“Knitting is just good therapy”
Published 2:15 pm Friday, April 15, 2022
If you’ve ever benefited from the warmth and cozy touch of a handmade afghan, now you can learn to make your own by visiting the Greenville-Butler County Public Library.
Every Wednesday from 2-4 p.m. in the Community Room of the library located at 309 Fort Dale Road, Julie Smith teaches an adult knitting class.
“Most people think it’s hard to do, but it’s not,” said Smith, who’s been employed at the library since 2013.
From beginner to experienced, all are welcomed to her free classes, and it doesn’t even cost anything to get started.
“The library furnishes knitting needles and yarn for the first few lessons,” Smith said. “So, if you’ve never knitted before, there’s no need to invest in supplies.”
“And best of all,” student Annabel Markle added, “there are no quizzes. No tests.”
The classes are informal and the instructor is flexible. “Come when you can,” Smith said. “If you come late, that’s fine.”
“I leave work just to come to this,” Catherine Tanner, another student, said.
The class learns first how to read a knitting pattern. “People are surprised by the number of different beautiful things you can make by learning just two stitches,” Smith said.
By far, the most favorite pattern all the knitters have done so far is called Old Shale.
“It’s a beautiful pattern and makes a lovely scarf that can be passed down,” Markle said. “I’ve made three Old Shale scarves so far and given them away as gifts.”
“I’ve made two scarves and I’m working on a baby blanket now,” Tanner added. “I want to make a dog sweater next. Everybody can work on their own projects.”
Smith teaches her class about the different types of yarns available. She prefers natural fibers, like cotton for a dishcloth and angora for an heirloom piece. The class also likes working with wool, silk, and bamboo yarns.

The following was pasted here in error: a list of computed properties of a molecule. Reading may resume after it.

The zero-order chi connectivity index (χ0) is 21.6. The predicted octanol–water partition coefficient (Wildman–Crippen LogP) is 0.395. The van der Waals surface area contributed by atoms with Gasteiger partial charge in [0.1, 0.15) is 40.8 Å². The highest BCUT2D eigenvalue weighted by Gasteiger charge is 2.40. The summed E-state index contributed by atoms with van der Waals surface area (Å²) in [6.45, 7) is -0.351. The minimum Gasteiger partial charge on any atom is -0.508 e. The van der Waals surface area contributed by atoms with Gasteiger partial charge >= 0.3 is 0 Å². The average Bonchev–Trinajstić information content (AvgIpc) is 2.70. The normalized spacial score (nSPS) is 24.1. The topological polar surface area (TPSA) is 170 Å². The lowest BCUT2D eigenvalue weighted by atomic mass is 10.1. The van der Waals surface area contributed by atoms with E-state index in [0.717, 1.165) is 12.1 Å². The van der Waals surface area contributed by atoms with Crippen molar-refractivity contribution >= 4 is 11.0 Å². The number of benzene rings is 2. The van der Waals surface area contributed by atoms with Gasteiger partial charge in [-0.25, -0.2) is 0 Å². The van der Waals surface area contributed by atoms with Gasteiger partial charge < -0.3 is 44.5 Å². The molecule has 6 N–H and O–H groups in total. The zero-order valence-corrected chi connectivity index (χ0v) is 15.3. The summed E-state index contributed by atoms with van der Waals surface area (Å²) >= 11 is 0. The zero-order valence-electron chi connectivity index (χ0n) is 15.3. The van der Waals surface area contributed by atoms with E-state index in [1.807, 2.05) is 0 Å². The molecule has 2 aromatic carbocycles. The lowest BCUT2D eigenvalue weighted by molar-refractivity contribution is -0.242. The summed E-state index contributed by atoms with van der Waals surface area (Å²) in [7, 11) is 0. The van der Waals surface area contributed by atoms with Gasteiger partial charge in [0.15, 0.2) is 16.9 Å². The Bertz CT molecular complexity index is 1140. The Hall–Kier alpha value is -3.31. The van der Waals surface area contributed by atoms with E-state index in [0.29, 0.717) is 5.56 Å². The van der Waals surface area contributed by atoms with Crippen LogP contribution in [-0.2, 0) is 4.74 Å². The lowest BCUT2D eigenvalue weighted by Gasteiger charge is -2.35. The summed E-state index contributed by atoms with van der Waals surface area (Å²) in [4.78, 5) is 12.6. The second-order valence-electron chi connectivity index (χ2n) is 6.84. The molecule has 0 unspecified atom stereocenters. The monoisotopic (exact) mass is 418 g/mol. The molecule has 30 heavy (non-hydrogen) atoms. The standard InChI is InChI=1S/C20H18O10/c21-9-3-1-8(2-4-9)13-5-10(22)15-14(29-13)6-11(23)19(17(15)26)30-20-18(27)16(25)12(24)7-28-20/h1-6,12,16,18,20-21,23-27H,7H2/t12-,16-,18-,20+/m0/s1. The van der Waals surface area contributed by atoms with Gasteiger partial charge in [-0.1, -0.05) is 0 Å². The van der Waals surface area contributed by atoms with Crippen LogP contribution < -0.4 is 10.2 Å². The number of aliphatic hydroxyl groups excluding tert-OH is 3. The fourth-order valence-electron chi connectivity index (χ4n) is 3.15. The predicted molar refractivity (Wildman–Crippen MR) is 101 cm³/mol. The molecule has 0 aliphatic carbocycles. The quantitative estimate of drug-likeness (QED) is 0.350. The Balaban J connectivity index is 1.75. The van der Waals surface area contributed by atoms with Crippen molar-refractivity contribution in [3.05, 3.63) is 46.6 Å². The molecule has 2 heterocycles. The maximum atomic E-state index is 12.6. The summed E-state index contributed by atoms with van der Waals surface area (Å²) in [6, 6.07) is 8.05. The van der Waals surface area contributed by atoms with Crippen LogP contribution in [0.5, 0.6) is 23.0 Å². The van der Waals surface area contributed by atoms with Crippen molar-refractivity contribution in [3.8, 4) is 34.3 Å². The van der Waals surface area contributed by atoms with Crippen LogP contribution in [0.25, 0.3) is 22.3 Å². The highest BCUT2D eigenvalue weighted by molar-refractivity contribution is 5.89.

“Acrylic blends are good for beginners to work with,” Smith said.
The class also learns how to work with different types of knitting needles. The short, long, circular, and double pointed needles are all used to make different projects and give the knitted piece a unique and individual look when finished. The size of the needle used, as well as the knitter’s tension on the yarn contribute to the overall look of each handmade item when finished.
“Julie is very helpful and patient with not just her newcomers but with all the students,” Markle said.
Olivia Foster, who started working for the Library in 2017, attends the class when she can get away from the circulation desk. She graduates from a MLS program at the University of Alabama in May of this year, but still finds the time to practice the skills she learned in Smith’s class. She said she enjoys her new hobby and added, “It’s a great way to relax. Julie is a really good teacher.”
When asked what she found most fulfilling about teaching others to knit, Smith said, “Showing non-believers that they can do it. It makes me so happy when a student says, ‘look at what I did.’”
The class all agrees they go not only for the camaraderie, but the fellowship and sharing of memories.
“This is something we do for ourselves,” Jones said. “Knitting is a good way to reconnect with the past. Knitting is just good therapy.”